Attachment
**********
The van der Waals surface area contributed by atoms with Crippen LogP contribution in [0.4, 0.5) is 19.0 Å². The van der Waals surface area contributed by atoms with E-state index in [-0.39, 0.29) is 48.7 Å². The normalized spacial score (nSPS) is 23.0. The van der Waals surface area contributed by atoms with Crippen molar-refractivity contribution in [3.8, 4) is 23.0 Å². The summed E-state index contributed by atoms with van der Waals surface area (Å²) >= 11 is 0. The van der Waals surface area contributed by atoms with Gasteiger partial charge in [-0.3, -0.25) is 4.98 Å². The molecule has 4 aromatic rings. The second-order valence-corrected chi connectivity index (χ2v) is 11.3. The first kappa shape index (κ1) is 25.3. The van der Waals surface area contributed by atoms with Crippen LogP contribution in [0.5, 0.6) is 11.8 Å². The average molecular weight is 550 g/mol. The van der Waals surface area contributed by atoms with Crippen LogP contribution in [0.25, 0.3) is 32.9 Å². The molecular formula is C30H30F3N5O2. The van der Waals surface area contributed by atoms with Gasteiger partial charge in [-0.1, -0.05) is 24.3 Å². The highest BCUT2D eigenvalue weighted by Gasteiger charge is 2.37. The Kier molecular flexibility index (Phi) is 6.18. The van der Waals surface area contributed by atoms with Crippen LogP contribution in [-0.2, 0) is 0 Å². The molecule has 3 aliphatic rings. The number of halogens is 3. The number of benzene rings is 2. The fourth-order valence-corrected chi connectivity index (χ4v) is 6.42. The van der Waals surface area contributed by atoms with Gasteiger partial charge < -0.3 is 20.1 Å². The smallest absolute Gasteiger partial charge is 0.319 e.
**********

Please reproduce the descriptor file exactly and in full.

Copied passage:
The van der Waals surface area contributed by atoms with Crippen LogP contribution in [0.4, 0.5) is 19.0 Å². The van der Waals surface area contributed by atoms with E-state index in [-0.39, 0.29) is 48.7 Å². The normalized spacial score (nSPS) is 23.0. The van der Waals surface area contributed by atoms with Crippen molar-refractivity contribution in [3.8, 4) is 23.0 Å². The summed E-state index contributed by atoms with van der Waals surface area (Å²) >= 11 is 0. The van der Waals surface area contributed by atoms with Gasteiger partial charge in [-0.3, -0.25) is 4.98 Å². The molecule has 4 aromatic rings. The second-order valence-corrected chi connectivity index (χ2v) is 11.3. The first kappa shape index (κ1) is 25.3. The van der Waals surface area contributed by atoms with Crippen LogP contribution in [0.5, 0.6) is 11.8 Å². The average molecular weight is 550 g/mol. The van der Waals surface area contributed by atoms with Crippen LogP contribution in [0.25, 0.3) is 32.9 Å². The molecular formula is C30H30F3N5O2. The van der Waals surface area contributed by atoms with Gasteiger partial charge in [-0.1, -0.05) is 24.3 Å². The highest BCUT2D eigenvalue weighted by Gasteiger charge is 2.37. The Kier molecular flexibility index (Phi) is 6.18. The van der Waals surface area contributed by atoms with Crippen LogP contribution in [-0.2, 0) is 0 Å². The molecule has 3 aliphatic rings. The number of halogens is 3. The number of benzene rings is 2. The fourth-order valence-corrected chi connectivity index (χ4v) is 6.42. The van der Waals surface area contributed by atoms with Gasteiger partial charge < -0.3 is 20.1 Å². The smallest absolute Gasteiger partial charge is 0.319 e.